Maureen Hutchinson has lived her life sick.
The 68-year-old’s first memory is of being blinded by illness. Alone in a cot eyes swollen shut; terrified.
“I was two, I woke up one morning and my eyes had swelled up – I couldn’t see anything,” she said. “I was in my cot and I called for my mother but she wasn’t there. That’s my earliest memory. I was distraught.”
The next 14 years were a whirlwind of ambulances, intrusive tests and near-death experiences.
But for years no one could identify why Mrs Hutchinson’s face, throat and body swelled painfully.
The teenager lived in fear that at any moment she would be unable to breathe.
“I always used to carry a spoon, a little soup spoon. I’d always have it with me,” Mrs Hutchinson revealed.
“I never told anyone for years and years but that spoon was my lifeline.
“I always thought if my throat did close and I couldn’t breathe I’d stick the spoon down my throat and turn it sideways to get an airway.
“I don’t know if it would have worked or not – but that’s what I always thought.”
Over her life, Mrs Hutchinson had three tracheotomies – inserted after neck swelling blocked her airways – and one remained in place for 23 years.
At 16, after many exploratory surgeries, misdiagnoses and an unnecessarily removed appendix, she was finally diagnosed with Hereditary Angioedema or HAE.
The life-threatening condition is caused by a mutation in the gene that controls a blood protein C1-Inhibitor.
HAE Australasia believes 1 in 50,000 to 1 in 150,000 people have the condition, but many remain undiagnosed with doctors struggling to recognise it.
Four generations of Mrs Hutchinson’s family lived with HAE, but she was the first diagnosed.
I looked like a monster. I didn’t want people to see me like that.- Maureen Hutchinson
Physically, the disease has caused Mrs Hutchinson to be bedridden or in hospital at an average of one week every month, or up to 125 days per year.
Emotionally, she suffered through self-consciousness, isolation and depression, with few understanding her condition.
When her face swelled, as it often did, Mrs Hutchinson would stay home, bedridden with pain and not wanting to be seen.
“I’ve lived my life sick,” she said.
“It has a big emotional impact not just on me but on my husband Malcolm and the whole family.”
Mrs Hutchinson said she made plans, saying “God willing”, because she knew there was always a chance HAE would take away her choice.
On the night of her 21st birthday party, her friends and family gathered waiting for a “grand entrance” she never made. Instead she spent the night in hospital.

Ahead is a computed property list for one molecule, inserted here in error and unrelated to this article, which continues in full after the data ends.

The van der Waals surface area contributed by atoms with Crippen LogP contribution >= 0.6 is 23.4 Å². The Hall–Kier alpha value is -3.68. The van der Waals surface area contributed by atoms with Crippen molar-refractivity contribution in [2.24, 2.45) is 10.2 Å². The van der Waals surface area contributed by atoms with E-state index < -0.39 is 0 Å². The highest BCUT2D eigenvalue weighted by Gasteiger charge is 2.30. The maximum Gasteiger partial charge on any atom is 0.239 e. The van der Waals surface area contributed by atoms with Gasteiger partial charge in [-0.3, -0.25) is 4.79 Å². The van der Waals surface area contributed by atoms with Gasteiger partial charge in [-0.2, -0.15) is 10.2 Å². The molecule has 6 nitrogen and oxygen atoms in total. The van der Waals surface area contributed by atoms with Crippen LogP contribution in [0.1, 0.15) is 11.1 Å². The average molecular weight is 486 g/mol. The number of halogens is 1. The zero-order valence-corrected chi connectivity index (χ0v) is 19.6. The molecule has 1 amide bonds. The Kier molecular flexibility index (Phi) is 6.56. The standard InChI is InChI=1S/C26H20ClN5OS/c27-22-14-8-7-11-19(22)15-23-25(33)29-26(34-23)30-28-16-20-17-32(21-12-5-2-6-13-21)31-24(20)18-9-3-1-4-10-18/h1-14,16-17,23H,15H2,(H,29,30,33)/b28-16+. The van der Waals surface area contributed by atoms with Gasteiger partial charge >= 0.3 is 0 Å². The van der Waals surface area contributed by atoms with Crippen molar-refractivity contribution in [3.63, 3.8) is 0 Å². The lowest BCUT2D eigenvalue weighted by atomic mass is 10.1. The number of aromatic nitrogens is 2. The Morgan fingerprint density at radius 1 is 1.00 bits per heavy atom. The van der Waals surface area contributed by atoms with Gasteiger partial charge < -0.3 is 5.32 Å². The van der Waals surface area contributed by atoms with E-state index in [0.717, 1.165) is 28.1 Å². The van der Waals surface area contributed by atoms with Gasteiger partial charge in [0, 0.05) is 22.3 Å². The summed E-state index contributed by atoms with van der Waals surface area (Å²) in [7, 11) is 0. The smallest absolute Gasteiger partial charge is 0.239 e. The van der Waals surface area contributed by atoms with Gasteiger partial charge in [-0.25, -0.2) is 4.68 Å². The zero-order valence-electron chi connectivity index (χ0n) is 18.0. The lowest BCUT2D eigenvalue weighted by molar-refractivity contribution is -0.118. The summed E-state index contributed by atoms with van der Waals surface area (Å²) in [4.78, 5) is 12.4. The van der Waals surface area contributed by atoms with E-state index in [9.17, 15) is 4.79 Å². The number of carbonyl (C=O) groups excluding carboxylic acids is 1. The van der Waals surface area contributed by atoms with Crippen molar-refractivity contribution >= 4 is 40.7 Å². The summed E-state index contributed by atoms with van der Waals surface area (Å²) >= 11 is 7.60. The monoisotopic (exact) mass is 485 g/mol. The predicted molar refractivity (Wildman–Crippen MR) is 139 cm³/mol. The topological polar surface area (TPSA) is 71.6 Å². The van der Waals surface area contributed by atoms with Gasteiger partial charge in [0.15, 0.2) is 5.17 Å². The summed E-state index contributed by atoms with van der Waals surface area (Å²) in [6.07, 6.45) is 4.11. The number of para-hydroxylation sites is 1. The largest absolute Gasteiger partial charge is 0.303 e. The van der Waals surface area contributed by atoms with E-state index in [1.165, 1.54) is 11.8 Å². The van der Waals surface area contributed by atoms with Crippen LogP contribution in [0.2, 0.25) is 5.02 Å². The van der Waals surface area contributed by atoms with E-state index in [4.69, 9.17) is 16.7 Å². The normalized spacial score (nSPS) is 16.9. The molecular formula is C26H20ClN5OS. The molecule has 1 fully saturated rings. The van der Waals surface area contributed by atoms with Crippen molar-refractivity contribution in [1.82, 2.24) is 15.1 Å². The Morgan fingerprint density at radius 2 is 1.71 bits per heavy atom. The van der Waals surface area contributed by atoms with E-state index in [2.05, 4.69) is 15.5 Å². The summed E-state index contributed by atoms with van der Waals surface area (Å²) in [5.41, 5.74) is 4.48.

“On my wedding day I had an attack,” she said. “I had to go to the doctor and have a morphine injection and I walked down the aisle zonked out of my mind on my dad’s arm ...
“I didn’t have children because of the chance of passing it on, and I was so sick when I was of childbearing age there’s no way known I could have carried a child.”
But HAE hasn’t stopped her living life.
“We plan trips and did overseas travel and a lot of times it turned to s--t,” she laughed.
“I wouldn’t let it stop me doing my best, so when I could, I did what I could.
“I wouldn’t have been able to do it without Mal.”
For years her illness was a closely guarded secret, but Mrs Hutchinson now wants to share her story to raise awareness of the disease, hoping to help others.
“I didn’t want people to know because it was so gross, swollen eyes, lips right out there – I looked like a monster,” she said.
“I didn’t want people to see me like that.”
Even with a permanent tracheotomy for 23 years, it was easier for Mrs Hutchinson to hide her condition than to explain the rare disease.
“She was so self-conscious about it,” Mr Hutchinson said.
“Everyone just thought [the tracheotomy] was a necklace on a chain.
“She wouldn’t even let people visit her in hospital.
“When she’s good, she’s good as gold, so people wouldn’t see her for a week and she could have been in bed the whole time or in hospital on morphine but they’d have to say to themselves, ‘she can’t be too bloody sick’ … I think that was in people’s minds.
“We found ourselves a bit isolated.”
Since starting a new treatment, Mrs Hutchinson hasn’t had an attack since May 2017, with her husband saying she's a changed woman.
Mrs Hutchinson said she believed it was hard for her husband to see her so sick but Mr Hutchinson said otherwise.
“I still like her,” he laughed.
“It hasn’t been hard, it’s hard to talk about. It’s been a pleasure, we’re pretty happy.”
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